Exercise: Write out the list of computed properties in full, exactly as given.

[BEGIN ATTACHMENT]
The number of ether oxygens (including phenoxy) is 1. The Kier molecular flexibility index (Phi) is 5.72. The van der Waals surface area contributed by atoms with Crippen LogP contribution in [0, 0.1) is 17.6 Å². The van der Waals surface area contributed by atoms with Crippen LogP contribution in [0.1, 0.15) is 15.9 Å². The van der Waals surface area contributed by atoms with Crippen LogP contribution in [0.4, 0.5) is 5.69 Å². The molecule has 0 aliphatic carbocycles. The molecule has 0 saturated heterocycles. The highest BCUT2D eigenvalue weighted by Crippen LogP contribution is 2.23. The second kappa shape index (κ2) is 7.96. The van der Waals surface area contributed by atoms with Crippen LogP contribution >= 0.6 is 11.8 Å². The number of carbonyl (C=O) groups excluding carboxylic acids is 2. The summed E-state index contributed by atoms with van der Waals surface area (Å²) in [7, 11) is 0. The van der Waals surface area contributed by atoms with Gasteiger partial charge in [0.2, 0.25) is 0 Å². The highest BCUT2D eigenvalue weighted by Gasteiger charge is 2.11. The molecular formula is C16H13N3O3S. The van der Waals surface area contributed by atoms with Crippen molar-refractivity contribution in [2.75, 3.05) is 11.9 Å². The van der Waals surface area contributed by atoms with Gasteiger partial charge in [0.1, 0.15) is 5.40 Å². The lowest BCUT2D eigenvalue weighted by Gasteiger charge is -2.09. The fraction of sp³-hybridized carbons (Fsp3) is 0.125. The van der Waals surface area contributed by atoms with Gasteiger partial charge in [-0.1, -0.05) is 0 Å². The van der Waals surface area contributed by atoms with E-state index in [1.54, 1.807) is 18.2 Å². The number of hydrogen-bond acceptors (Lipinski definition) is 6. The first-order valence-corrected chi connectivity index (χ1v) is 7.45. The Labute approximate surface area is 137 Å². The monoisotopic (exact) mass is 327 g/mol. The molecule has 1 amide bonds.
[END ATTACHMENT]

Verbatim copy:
The number of ether oxygens (including phenoxy) is 1. The Kier molecular flexibility index (Phi) is 5.72. The van der Waals surface area contributed by atoms with Crippen LogP contribution in [0, 0.1) is 17.6 Å². The van der Waals surface area contributed by atoms with Crippen LogP contribution in [0.1, 0.15) is 15.9 Å². The van der Waals surface area contributed by atoms with Crippen LogP contribution in [0.4, 0.5) is 5.69 Å². The molecule has 0 aliphatic carbocycles. The molecule has 0 saturated heterocycles. The highest BCUT2D eigenvalue weighted by Crippen LogP contribution is 2.23. The second kappa shape index (κ2) is 7.96. The van der Waals surface area contributed by atoms with Crippen LogP contribution >= 0.6 is 11.8 Å². The number of carbonyl (C=O) groups excluding carboxylic acids is 2. The summed E-state index contributed by atoms with van der Waals surface area (Å²) in [7, 11) is 0. The van der Waals surface area contributed by atoms with Gasteiger partial charge in [0.2, 0.25) is 0 Å². The highest BCUT2D eigenvalue weighted by Gasteiger charge is 2.11. The molecular formula is C16H13N3O3S. The van der Waals surface area contributed by atoms with Crippen molar-refractivity contribution in [2.75, 3.05) is 11.9 Å². The van der Waals surface area contributed by atoms with Gasteiger partial charge in [0.1, 0.15) is 5.40 Å². The lowest BCUT2D eigenvalue weighted by Gasteiger charge is -2.09. The fraction of sp³-hybridized carbons (Fsp3) is 0.125. The van der Waals surface area contributed by atoms with Gasteiger partial charge in [-0.1, -0.05) is 0 Å². The van der Waals surface area contributed by atoms with E-state index in [1.54, 1.807) is 18.2 Å². The number of hydrogen-bond acceptors (Lipinski definition) is 6. The first-order valence-corrected chi connectivity index (χ1v) is 7.45. The Labute approximate surface area is 137 Å². The monoisotopic (exact) mass is 327 g/mol. The molecule has 1 amide bonds.